The US acoustic-emo project arms&legs released the EP It’s Only Temporary (extended play) on the 24th.
With even deeper sadness than in the LP Mountainousfeatured earlier in the year – the five tracks of It’s Only Temporary (extended play) (available on bandcamp) drift around the room dripping melancholia on the listener with compositions that rely as much on the spaces between the notes as the chords themselves, to create their brooding presence.
My pick of the release, which is also the longest at just over six minutes – the third – Molasses Like has a haunting beauty that captivates attention as the gradually shifting patterns of sound and pace thread through the brain.
Newly out of the blocks with only a couple of tracks to hear, the most recent of which Dreamboat surfaced on the 24th washes through the room in undulating curves of electronic loops from which surge flickers of electro-drums that dance like fairies atop a cake whilst quietly brushed vocal peers through voile.
The Indian indie band Yesterdrive revealed their latest track – Control on the 26th.
It has been over a year since they made available new material and a delight that Yesterdrive have surfaced with new music for those of us who don’t have the opportunity to see them live.
Control contains all the essential elements of their sound with instrumentation and synths blending in to each other, which in this instance they have mixed to produce a distinctly Scandi-indie dance driven number.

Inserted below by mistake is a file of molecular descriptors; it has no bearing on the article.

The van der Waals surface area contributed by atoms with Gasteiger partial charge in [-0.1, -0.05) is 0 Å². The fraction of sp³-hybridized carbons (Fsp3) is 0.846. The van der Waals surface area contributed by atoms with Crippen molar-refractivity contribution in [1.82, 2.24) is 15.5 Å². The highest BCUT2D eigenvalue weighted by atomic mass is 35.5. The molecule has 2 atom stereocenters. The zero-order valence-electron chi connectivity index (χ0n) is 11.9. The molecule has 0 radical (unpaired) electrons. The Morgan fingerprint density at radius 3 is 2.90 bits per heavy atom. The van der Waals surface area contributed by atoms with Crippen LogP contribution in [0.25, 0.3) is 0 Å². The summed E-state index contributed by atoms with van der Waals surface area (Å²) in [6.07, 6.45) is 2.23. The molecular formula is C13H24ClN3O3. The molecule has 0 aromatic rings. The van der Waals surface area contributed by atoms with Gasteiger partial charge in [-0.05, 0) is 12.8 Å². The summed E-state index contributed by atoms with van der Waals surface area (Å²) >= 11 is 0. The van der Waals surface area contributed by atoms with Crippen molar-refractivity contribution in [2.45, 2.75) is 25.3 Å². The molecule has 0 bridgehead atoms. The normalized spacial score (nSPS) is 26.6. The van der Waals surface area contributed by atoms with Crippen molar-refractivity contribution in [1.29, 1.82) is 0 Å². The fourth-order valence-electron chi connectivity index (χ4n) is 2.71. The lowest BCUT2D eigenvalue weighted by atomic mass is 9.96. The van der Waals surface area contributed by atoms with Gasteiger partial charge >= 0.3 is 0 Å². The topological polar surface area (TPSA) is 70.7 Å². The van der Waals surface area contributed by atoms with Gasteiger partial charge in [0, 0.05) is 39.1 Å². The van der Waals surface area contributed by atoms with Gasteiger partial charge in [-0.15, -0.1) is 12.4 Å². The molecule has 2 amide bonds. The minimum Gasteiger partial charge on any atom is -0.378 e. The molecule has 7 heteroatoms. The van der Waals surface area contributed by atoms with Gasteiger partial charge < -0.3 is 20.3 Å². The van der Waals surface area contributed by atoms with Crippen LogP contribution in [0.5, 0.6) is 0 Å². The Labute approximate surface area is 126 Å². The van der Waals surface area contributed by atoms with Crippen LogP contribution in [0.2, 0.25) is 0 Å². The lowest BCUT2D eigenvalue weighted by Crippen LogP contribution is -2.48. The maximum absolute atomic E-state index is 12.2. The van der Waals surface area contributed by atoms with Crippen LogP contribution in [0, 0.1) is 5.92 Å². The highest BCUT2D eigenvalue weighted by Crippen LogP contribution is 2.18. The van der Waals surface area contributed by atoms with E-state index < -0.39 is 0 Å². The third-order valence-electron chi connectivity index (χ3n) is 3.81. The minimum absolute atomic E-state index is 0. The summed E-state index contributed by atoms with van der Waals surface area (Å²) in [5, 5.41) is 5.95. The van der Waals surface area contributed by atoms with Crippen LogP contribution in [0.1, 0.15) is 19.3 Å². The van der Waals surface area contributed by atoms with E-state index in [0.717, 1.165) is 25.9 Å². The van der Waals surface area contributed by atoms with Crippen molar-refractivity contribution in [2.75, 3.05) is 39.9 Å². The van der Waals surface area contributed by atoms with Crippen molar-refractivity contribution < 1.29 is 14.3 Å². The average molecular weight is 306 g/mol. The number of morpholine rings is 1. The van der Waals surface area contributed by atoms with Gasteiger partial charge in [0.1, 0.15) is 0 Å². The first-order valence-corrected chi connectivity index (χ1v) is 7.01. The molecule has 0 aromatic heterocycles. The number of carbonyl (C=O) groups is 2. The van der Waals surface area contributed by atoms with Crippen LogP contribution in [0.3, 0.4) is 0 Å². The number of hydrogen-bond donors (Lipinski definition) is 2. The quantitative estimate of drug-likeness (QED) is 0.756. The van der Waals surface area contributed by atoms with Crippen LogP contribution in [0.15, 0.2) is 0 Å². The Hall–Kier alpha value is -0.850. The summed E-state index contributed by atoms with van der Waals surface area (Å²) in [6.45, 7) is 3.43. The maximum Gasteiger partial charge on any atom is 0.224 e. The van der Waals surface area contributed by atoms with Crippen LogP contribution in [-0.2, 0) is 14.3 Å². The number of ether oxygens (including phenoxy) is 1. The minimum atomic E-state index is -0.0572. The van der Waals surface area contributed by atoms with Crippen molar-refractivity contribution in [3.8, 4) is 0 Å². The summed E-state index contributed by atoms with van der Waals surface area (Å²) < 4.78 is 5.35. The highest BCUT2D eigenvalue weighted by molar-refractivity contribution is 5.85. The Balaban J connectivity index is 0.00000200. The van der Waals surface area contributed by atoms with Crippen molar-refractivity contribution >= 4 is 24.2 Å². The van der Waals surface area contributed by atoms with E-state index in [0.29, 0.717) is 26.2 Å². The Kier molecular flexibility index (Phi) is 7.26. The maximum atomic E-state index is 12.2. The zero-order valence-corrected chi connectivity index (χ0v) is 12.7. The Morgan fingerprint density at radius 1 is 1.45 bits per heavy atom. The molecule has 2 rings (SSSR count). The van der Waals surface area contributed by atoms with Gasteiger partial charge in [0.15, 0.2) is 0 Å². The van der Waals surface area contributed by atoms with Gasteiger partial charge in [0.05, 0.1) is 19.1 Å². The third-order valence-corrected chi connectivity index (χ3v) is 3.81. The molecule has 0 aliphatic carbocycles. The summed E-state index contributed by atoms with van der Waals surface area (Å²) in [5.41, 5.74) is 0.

The US melodic-hop creator Matt Tha Outlaw released the LP Lawless on the 25th.
Matt Tha Outlaw – Lawless – reverse side artwork
While reflective of the barriers in reaching out of grinding poverty Matt Tha Lawless contemplates of routes to make life a better place in which to exist. Not merely aiming to swagger of opulence he is discursive of the the mantra of ‘greed is good’, positing, there is more to an existence based on how fat the bank balance and whilst railing against a system that pours scorn on those of the 99%. He equally grapples with his own internal arguments of how wealth is a judgement of value whilst tentatively offering an alternative vision.
Given the genre where to boast of fiscal wealth is ‘normality’ and many other musicians of other styles of music who rage against inequality, yet, still play the same ‘monetary values’ game – it is refreshing to discover a hip-hop artist who takes an approach of parallax and delivers a diatribe which is also driven by melodic construct.